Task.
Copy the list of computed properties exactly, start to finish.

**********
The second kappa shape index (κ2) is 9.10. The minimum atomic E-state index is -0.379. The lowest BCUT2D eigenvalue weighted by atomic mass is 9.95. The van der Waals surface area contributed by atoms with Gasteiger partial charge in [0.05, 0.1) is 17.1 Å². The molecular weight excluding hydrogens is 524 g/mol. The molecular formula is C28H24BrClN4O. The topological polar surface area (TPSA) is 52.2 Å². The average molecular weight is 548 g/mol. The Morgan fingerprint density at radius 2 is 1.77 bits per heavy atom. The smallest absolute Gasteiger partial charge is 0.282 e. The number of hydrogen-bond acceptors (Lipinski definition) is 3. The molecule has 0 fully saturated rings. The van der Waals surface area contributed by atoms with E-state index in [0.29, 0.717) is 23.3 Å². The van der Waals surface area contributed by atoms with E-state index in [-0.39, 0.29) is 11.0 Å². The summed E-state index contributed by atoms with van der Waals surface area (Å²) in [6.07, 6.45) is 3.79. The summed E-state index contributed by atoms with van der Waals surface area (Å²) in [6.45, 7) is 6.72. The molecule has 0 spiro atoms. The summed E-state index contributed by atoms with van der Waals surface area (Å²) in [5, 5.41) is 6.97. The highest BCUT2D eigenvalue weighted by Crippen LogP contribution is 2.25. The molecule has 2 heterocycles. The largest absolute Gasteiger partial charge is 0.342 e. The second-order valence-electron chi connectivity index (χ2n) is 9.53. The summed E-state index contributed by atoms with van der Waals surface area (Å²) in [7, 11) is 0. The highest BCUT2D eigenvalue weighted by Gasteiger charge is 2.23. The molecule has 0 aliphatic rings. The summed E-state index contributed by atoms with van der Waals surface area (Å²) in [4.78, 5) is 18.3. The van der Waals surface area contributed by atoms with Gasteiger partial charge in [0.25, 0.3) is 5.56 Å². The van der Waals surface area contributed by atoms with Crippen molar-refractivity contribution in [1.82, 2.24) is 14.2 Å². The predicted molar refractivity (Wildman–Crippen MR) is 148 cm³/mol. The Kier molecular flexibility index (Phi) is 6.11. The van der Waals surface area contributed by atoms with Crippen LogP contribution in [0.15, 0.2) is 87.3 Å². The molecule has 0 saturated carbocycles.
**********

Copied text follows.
The second kappa shape index (κ2) is 9.10. The minimum atomic E-state index is -0.379. The lowest BCUT2D eigenvalue weighted by atomic mass is 9.95. The van der Waals surface area contributed by atoms with Gasteiger partial charge in [0.05, 0.1) is 17.1 Å². The molecular weight excluding hydrogens is 524 g/mol. The molecular formula is C28H24BrClN4O. The topological polar surface area (TPSA) is 52.2 Å². The average molecular weight is 548 g/mol. The Morgan fingerprint density at radius 2 is 1.77 bits per heavy atom. The smallest absolute Gasteiger partial charge is 0.282 e. The number of hydrogen-bond acceptors (Lipinski definition) is 3. The molecule has 0 fully saturated rings. The van der Waals surface area contributed by atoms with E-state index in [0.29, 0.717) is 23.3 Å². The van der Waals surface area contributed by atoms with E-state index in [-0.39, 0.29) is 11.0 Å². The summed E-state index contributed by atoms with van der Waals surface area (Å²) in [6.07, 6.45) is 3.79. The summed E-state index contributed by atoms with van der Waals surface area (Å²) in [6.45, 7) is 6.72. The molecule has 0 spiro atoms. The summed E-state index contributed by atoms with van der Waals surface area (Å²) in [5, 5.41) is 6.97. The highest BCUT2D eigenvalue weighted by Crippen LogP contribution is 2.25. The molecule has 2 heterocycles. The largest absolute Gasteiger partial charge is 0.342 e. The second-order valence-electron chi connectivity index (χ2n) is 9.53. The summed E-state index contributed by atoms with van der Waals surface area (Å²) in [7, 11) is 0. The highest BCUT2D eigenvalue weighted by Gasteiger charge is 2.23. The molecule has 0 aliphatic rings. The summed E-state index contributed by atoms with van der Waals surface area (Å²) in [4.78, 5) is 18.3. The van der Waals surface area contributed by atoms with Gasteiger partial charge in [0.25, 0.3) is 5.56 Å². The van der Waals surface area contributed by atoms with Crippen molar-refractivity contribution in [1.82, 2.24) is 14.2 Å². The predicted molar refractivity (Wildman–Crippen MR) is 148 cm³/mol. The Kier molecular flexibility index (Phi) is 6.11. The van der Waals surface area contributed by atoms with Crippen LogP contribution in [0.15, 0.2) is 87.3 Å². The molecule has 0 saturated carbocycles.